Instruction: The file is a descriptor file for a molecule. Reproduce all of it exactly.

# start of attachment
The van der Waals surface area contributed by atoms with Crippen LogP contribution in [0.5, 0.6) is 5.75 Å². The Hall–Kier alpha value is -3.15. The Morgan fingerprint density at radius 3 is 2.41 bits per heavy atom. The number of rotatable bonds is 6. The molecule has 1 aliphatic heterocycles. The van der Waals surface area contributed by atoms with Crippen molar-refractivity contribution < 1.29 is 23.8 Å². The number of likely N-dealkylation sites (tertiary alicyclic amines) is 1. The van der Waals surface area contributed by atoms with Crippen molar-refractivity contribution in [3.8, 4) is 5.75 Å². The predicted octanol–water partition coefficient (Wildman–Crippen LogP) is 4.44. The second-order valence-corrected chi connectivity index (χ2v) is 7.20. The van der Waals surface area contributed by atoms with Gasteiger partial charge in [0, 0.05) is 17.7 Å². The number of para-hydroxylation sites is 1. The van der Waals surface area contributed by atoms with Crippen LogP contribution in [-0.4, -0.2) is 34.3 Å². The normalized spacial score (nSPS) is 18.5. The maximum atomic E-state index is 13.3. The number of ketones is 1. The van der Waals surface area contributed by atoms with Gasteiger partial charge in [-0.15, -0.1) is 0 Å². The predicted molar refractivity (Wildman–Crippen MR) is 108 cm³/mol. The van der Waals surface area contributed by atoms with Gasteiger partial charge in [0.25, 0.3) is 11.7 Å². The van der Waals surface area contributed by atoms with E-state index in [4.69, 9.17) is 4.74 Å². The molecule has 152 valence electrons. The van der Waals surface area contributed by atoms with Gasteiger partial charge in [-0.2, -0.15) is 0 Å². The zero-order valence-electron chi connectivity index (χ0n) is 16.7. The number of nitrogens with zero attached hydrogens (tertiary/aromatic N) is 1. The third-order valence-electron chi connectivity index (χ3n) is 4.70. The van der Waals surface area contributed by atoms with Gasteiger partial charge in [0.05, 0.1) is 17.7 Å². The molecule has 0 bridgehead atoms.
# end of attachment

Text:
The van der Waals surface area contributed by atoms with Crippen LogP contribution in [0.5, 0.6) is 5.75 Å². The Hall–Kier alpha value is -3.15. The Morgan fingerprint density at radius 3 is 2.41 bits per heavy atom. The number of rotatable bonds is 6. The molecule has 1 aliphatic heterocycles. The van der Waals surface area contributed by atoms with Crippen molar-refractivity contribution < 1.29 is 23.8 Å². The number of likely N-dealkylation sites (tertiary alicyclic amines) is 1. The van der Waals surface area contributed by atoms with Crippen molar-refractivity contribution in [3.8, 4) is 5.75 Å². The predicted octanol–water partition coefficient (Wildman–Crippen LogP) is 4.44. The second-order valence-corrected chi connectivity index (χ2v) is 7.20. The van der Waals surface area contributed by atoms with Gasteiger partial charge in [0, 0.05) is 17.7 Å². The number of para-hydroxylation sites is 1. The van der Waals surface area contributed by atoms with Crippen LogP contribution in [-0.4, -0.2) is 34.3 Å². The normalized spacial score (nSPS) is 18.5. The maximum atomic E-state index is 13.3. The number of ketones is 1. The van der Waals surface area contributed by atoms with Gasteiger partial charge in [-0.15, -0.1) is 0 Å². The predicted molar refractivity (Wildman–Crippen MR) is 108 cm³/mol. The van der Waals surface area contributed by atoms with Gasteiger partial charge in [0.25, 0.3) is 11.7 Å². The van der Waals surface area contributed by atoms with E-state index in [4.69, 9.17) is 4.74 Å². The molecule has 152 valence electrons. The van der Waals surface area contributed by atoms with Gasteiger partial charge in [-0.2, -0.15) is 0 Å². The zero-order valence-electron chi connectivity index (χ0n) is 16.7. The number of nitrogens with zero attached hydrogens (tertiary/aromatic N) is 1. The third-order valence-electron chi connectivity index (χ3n) is 4.70. The van der Waals surface area contributed by atoms with Gasteiger partial charge in [0.05, 0.1) is 17.7 Å². The molecule has 0 bridgehead atoms.